Pediatric bloodstream infections in metropolitan Australia
Bloodstream infections (BSIs) cause significant morbidity and mortality of children worldwide. The aim of this study was to investigate BSI in children and determine the identity of causative organism and their susceptibility patterns in a metropolitan public hospital in Australia.
We retrospectively reviewed children aged 0–16 years admitted to a public hospital from January 1, 2010 to August 31, 2014 inclusive, and whose blood cultures revealed bacteraemia. Data were collected regarding patient demographics, species of bacteria isolated, antimicrobial susceptibility of these isolates, and clinical outcomes.
Out of 96 patients with BSI, 55 (57.3%) were males. The median age was 3.35 years (IQR 0.44–7.46), and there were 2 mortalities. Common sites of infection were the respiratory tract (16.6%, n = 16), bone and joints (15.6%, n = 15) and the urinary tract (11.5%, n = 11). The most frequent isolates were Staphylococcus aureus (27.0%), Escherichia coli (14.0%) and Streptococcus pneumoniae (12.0%). Whilst most bacterial isolates displayed susceptibility (> 90%) to common antimicrobial agents, only 57.1% (8/14) of Escherichia coli isolates were susceptible to ampicillin and 58.3% (7/12) were susceptible to co-trimoxazole.
Gram-positive bacteria accounted for the majority of pediatric BSIs, of which invasive pneumococcal disease remains a noteworthy cause. The majority of isolates, except Escherichia coli, were susceptible to commonly used antimicrobials. This study confirms the knowledge of high rates of resistance of Escherichia coli to ampicillin. Therefore, empirical treatment should still include gentamicin. Monitoring of resistance patterns is warranted to ensure that antibiotic therapy remains appropriate.
KeywordsBacteraemia Infection Pediatric Resistance
SMS contributed to data acquisition, data analysis and interpretation, and drafting of the manuscript. JW contributed to conception and design, data analysis and interpretation, and revision of the manuscript. PM contributed to obtaining of the ethics approval, data analysis and interpretation, revision of the manuscript. All authors read and approved the final manuscript.
Compliance with ethical standards
This study was approved by Human Research Ethics Committee of South Western Sydney Local Health District.
Conflict of interest
No financial or nonfinancial benefits have been received or will be received from any party related directly or indirectly to the subject of this article.
- 12.Bertrand X, Dowzicky MJ. Antimicrobial susceptibility among gram-negative isolates collected from intensive care units in North America, Europe, the Asia-Pacific Rim, Latin America, the Middle East, and Africa Between 2004 and 2009 as part of the Tigecycline Evaluation and Surveillance Trial. Clin Ther. 2012;34:124–37.CrossRefGoogle Scholar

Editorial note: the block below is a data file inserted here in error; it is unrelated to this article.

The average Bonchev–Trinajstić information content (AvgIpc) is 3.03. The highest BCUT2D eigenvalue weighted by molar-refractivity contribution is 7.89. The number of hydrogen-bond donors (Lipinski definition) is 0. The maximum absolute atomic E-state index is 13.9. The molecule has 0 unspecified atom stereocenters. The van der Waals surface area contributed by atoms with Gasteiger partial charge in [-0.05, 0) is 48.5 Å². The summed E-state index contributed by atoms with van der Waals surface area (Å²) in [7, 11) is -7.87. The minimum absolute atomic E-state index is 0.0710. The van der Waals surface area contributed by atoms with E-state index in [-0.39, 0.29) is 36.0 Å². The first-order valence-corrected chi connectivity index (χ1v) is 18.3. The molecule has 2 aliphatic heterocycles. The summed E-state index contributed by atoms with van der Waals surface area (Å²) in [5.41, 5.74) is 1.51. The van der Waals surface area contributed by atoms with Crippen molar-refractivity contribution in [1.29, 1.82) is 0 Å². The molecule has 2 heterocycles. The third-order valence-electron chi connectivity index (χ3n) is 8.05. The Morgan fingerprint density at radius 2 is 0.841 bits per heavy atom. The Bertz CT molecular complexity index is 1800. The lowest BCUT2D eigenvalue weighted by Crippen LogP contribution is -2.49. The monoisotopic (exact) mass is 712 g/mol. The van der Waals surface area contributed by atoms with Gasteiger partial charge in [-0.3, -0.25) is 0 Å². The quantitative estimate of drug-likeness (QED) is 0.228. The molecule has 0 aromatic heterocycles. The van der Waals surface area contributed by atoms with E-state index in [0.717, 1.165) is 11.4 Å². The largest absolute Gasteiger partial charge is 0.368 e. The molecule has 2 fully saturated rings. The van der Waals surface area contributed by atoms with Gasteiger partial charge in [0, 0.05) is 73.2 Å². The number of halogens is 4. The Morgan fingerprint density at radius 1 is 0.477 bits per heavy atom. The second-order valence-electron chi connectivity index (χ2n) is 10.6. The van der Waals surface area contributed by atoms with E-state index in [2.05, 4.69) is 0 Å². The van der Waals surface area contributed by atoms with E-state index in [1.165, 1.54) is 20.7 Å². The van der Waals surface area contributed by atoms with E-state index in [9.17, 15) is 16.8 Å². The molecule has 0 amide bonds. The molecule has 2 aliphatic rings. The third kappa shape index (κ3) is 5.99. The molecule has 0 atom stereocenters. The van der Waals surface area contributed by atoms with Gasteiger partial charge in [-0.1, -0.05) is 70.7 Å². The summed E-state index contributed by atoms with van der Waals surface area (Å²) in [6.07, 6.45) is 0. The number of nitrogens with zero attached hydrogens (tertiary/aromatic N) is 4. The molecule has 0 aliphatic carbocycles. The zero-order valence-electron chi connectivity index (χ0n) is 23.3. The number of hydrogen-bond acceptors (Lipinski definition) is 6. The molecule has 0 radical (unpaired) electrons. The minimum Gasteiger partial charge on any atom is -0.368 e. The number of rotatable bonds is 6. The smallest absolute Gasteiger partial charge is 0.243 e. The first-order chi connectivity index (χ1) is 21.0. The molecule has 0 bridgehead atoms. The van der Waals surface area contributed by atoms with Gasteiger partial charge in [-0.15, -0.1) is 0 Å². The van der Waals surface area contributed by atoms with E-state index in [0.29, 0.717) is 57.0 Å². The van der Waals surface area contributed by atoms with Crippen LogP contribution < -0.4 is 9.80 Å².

- 15.Choffnes ER, Relman DA, Mack A. Antibiotic resistance: implications for global health and novel intervention strategies: workshop summary. Washington: National Academic Press; 2010.Google Scholar
- 17.Liu C, Bayer A, Cosgrove SE, Daum RS, Fridkin SK, Gorwitz RJ, et al. Clinical practice guidelines by the infectious diseases society of america for the treatment of methicillin-resistant Staphylococcus aureus infections in adults and children: executive summary. Clin Infect Dis. 2011;52:285–92.CrossRefGoogle Scholar
- 22.National Safety and Quality Health Service Standards: Australian Commission on Safety and Quality in Health Care. 2012. Accessed 10 Oct 2018.Google Scholar
- 26.Er J, Wallis P, Maloney S, Norton R. Paediatric bacteraemias in tropical Australia. J Paediatr Child Health. 2015;51:437–42.Google Scholar
- 36.Allen UD, MacDonald N, Fuite L, Chan F, Stephens D. Risk factors for resistance to “first-line” antimicrobials among urinary tract isolates of Escherichia coli in children. Can Med Assoc J. 1999;160:1436–40.Google Scholar
- 37.Sepsis NEONATAL First Dose. Empirical Parenteral Antibiotic Guideline v2.1. 2013. Accessed 10 Oct 2018.Google Scholar
- 38.Sepsis PAEDIATRIC First Dose. Empirical Parenteral Antibiotic Guideline v2.1. 2013. Accessed 10 Oct 2018.Google Scholar
- 39.Versporten A, Bielicki J, Drapier N, Sharland M, Goossens H, ARPEC project group. The Worldwide Antibiotic Resistance and Prescribing in European Children (ARPEC) point prevalence survey: developing hospital-quality indicators of antibiotic prescribing for children. J Antimicrob Chemother. 2016;71:1106–17.CrossRefGoogle Scholar
- 40.Aldeyab MA, Monnet DL, Lopez-Lozano JM, Hughes CM, Scott MG, Kearney MP, et al. Modelling the impact of antibiotic use and infection control practices on the incidence of hospital-acquired methicillin-resistant Staphylococcus aureus: a time-series analysis. J Antimicrob Chemother. 2008;62:593–600.CrossRefGoogle Scholar
- 41.Fuchs A, Bielicki J, Mathur S, Sharland M, Van Den Anker JN. Antibiotic Use for Sepsis in Neonates and Children: 2016 Evidence Update. WHO Reviews. Accessed 16 Nov 2018.Google Scholar